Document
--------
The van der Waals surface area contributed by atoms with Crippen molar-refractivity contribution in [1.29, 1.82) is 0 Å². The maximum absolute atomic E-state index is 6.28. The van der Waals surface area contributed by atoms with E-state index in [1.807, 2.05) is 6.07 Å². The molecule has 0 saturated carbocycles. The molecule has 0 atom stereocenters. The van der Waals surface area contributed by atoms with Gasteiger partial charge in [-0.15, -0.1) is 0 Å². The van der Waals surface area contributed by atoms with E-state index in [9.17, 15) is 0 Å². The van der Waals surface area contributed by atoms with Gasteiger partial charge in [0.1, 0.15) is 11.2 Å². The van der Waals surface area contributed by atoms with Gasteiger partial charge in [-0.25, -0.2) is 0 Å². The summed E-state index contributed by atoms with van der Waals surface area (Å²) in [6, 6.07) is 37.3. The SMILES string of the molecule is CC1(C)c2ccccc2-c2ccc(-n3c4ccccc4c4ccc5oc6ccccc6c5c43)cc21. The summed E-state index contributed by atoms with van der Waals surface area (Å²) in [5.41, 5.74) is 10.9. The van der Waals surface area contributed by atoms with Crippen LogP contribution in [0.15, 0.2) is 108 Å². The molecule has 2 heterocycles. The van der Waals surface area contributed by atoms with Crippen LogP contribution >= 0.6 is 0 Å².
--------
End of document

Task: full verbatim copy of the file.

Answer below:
The van der Waals surface area contributed by atoms with Crippen molar-refractivity contribution in [1.29, 1.82) is 0 Å². The maximum absolute atomic E-state index is 6.28. The van der Waals surface area contributed by atoms with E-state index in [1.807, 2.05) is 6.07 Å². The molecule has 0 saturated carbocycles. The molecule has 0 atom stereocenters. The van der Waals surface area contributed by atoms with Gasteiger partial charge in [-0.15, -0.1) is 0 Å². The van der Waals surface area contributed by atoms with E-state index in [9.17, 15) is 0 Å². The van der Waals surface area contributed by atoms with Gasteiger partial charge in [0.1, 0.15) is 11.2 Å². The van der Waals surface area contributed by atoms with Gasteiger partial charge in [-0.25, -0.2) is 0 Å². The summed E-state index contributed by atoms with van der Waals surface area (Å²) in [6, 6.07) is 37.3. The SMILES string of the molecule is CC1(C)c2ccccc2-c2ccc(-n3c4ccccc4c4ccc5oc6ccccc6c5c43)cc21. The summed E-state index contributed by atoms with van der Waals surface area (Å²) in [5.41, 5.74) is 10.9. The van der Waals surface area contributed by atoms with Crippen LogP contribution in [0.15, 0.2) is 108 Å². The molecule has 2 heterocycles. The van der Waals surface area contributed by atoms with Crippen LogP contribution >= 0.6 is 0 Å².